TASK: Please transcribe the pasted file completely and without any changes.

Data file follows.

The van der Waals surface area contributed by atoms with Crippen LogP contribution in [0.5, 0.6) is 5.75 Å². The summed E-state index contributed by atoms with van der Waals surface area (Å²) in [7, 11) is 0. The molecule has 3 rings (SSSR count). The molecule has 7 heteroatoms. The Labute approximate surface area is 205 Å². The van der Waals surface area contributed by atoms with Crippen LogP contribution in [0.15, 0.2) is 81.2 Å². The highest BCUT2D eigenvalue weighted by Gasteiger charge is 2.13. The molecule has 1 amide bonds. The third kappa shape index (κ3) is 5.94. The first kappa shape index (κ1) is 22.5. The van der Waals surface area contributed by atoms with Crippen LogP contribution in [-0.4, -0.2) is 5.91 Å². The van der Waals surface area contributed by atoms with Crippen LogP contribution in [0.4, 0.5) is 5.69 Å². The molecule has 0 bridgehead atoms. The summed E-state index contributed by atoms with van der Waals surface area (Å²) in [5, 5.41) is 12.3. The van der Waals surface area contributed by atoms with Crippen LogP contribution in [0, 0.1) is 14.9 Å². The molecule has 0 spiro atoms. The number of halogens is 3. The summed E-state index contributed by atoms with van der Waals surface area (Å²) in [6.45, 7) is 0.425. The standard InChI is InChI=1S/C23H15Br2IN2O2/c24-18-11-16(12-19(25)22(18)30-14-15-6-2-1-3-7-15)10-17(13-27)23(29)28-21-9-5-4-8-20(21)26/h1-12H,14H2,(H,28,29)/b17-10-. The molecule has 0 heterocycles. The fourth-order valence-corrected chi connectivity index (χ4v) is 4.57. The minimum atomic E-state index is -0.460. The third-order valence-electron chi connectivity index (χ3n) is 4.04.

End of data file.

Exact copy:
The van der Waals surface area contributed by atoms with Crippen LogP contribution in [0.5, 0.6) is 5.75 Å². The summed E-state index contributed by atoms with van der Waals surface area (Å²) in [7, 11) is 0. The molecule has 3 rings (SSSR count). The molecule has 7 heteroatoms. The Labute approximate surface area is 205 Å². The van der Waals surface area contributed by atoms with Crippen LogP contribution in [0.15, 0.2) is 81.2 Å². The highest BCUT2D eigenvalue weighted by Gasteiger charge is 2.13. The molecule has 1 amide bonds. The third kappa shape index (κ3) is 5.94. The first kappa shape index (κ1) is 22.5. The van der Waals surface area contributed by atoms with Crippen LogP contribution in [-0.4, -0.2) is 5.91 Å². The van der Waals surface area contributed by atoms with Crippen LogP contribution in [0.4, 0.5) is 5.69 Å². The molecule has 0 bridgehead atoms. The summed E-state index contributed by atoms with van der Waals surface area (Å²) in [5, 5.41) is 12.3. The van der Waals surface area contributed by atoms with Crippen LogP contribution in [0, 0.1) is 14.9 Å². The molecule has 0 spiro atoms. The number of halogens is 3. The summed E-state index contributed by atoms with van der Waals surface area (Å²) in [6.45, 7) is 0.425. The standard InChI is InChI=1S/C23H15Br2IN2O2/c24-18-11-16(12-19(25)22(18)30-14-15-6-2-1-3-7-15)10-17(13-27)23(29)28-21-9-5-4-8-20(21)26/h1-12H,14H2,(H,28,29)/b17-10-. The molecule has 0 heterocycles. The fourth-order valence-corrected chi connectivity index (χ4v) is 4.57. The minimum atomic E-state index is -0.460. The third-order valence-electron chi connectivity index (χ3n) is 4.04.